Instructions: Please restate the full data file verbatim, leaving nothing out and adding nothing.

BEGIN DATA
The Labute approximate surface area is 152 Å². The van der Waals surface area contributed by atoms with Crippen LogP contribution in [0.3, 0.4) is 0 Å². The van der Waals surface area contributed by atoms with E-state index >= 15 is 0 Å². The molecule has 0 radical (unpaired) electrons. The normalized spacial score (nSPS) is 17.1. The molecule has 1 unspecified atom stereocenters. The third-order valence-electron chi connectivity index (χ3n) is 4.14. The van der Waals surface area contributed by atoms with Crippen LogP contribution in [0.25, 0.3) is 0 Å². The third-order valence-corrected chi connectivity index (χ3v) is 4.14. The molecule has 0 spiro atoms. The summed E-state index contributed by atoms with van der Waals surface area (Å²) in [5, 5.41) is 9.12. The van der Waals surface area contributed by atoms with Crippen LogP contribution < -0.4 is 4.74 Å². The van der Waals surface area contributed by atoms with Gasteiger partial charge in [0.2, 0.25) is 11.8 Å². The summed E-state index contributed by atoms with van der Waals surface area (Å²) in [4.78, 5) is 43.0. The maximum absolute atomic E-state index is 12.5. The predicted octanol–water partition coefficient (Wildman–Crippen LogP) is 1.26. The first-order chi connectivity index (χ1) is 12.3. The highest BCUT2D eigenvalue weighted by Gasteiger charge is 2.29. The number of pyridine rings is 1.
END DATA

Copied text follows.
The Labute approximate surface area is 152 Å². The van der Waals surface area contributed by atoms with Crippen LogP contribution in [0.3, 0.4) is 0 Å². The van der Waals surface area contributed by atoms with E-state index >= 15 is 0 Å². The molecule has 0 radical (unpaired) electrons. The normalized spacial score (nSPS) is 17.1. The molecule has 1 unspecified atom stereocenters. The third-order valence-electron chi connectivity index (χ3n) is 4.14. The van der Waals surface area contributed by atoms with Crippen LogP contribution in [0.25, 0.3) is 0 Å². The third-order valence-corrected chi connectivity index (χ3v) is 4.14. The molecule has 0 spiro atoms. The summed E-state index contributed by atoms with van der Waals surface area (Å²) in [5, 5.41) is 9.12. The van der Waals surface area contributed by atoms with Crippen LogP contribution < -0.4 is 4.74 Å². The van der Waals surface area contributed by atoms with Gasteiger partial charge in [0.2, 0.25) is 11.8 Å². The summed E-state index contributed by atoms with van der Waals surface area (Å²) in [4.78, 5) is 43.0. The maximum absolute atomic E-state index is 12.5. The predicted octanol–water partition coefficient (Wildman–Crippen LogP) is 1.26. The first-order chi connectivity index (χ1) is 12.3. The highest BCUT2D eigenvalue weighted by Gasteiger charge is 2.29. The number of pyridine rings is 1.